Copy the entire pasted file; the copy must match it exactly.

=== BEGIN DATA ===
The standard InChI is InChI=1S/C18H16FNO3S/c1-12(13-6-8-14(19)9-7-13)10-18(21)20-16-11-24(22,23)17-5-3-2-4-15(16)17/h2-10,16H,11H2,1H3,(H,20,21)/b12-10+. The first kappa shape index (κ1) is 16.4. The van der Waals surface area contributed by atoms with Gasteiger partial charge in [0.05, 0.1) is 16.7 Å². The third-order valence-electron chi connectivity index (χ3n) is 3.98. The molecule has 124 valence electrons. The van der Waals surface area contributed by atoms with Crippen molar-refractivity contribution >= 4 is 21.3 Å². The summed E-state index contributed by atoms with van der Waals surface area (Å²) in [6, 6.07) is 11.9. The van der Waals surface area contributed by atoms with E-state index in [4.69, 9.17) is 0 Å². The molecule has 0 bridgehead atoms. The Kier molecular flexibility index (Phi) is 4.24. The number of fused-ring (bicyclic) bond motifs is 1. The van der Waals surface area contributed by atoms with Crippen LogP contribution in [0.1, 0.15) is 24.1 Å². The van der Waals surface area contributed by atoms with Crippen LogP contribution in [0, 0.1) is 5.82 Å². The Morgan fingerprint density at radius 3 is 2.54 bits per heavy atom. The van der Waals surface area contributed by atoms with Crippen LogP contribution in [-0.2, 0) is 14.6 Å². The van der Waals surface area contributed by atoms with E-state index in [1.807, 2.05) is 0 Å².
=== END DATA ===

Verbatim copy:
The standard InChI is InChI=1S/C18H16FNO3S/c1-12(13-6-8-14(19)9-7-13)10-18(21)20-16-11-24(22,23)17-5-3-2-4-15(16)17/h2-10,16H,11H2,1H3,(H,20,21)/b12-10+. The first kappa shape index (κ1) is 16.4. The van der Waals surface area contributed by atoms with Gasteiger partial charge in [0.05, 0.1) is 16.7 Å². The third-order valence-electron chi connectivity index (χ3n) is 3.98. The molecule has 124 valence electrons. The van der Waals surface area contributed by atoms with Crippen molar-refractivity contribution >= 4 is 21.3 Å². The summed E-state index contributed by atoms with van der Waals surface area (Å²) in [6, 6.07) is 11.9. The van der Waals surface area contributed by atoms with E-state index in [4.69, 9.17) is 0 Å². The molecule has 0 bridgehead atoms. The Kier molecular flexibility index (Phi) is 4.24. The number of fused-ring (bicyclic) bond motifs is 1. The van der Waals surface area contributed by atoms with Crippen LogP contribution in [0.1, 0.15) is 24.1 Å². The van der Waals surface area contributed by atoms with Crippen LogP contribution in [0, 0.1) is 5.82 Å². The Morgan fingerprint density at radius 3 is 2.54 bits per heavy atom. The van der Waals surface area contributed by atoms with Crippen LogP contribution in [-0.2, 0) is 14.6 Å². The van der Waals surface area contributed by atoms with E-state index in [1.807, 2.05) is 0 Å².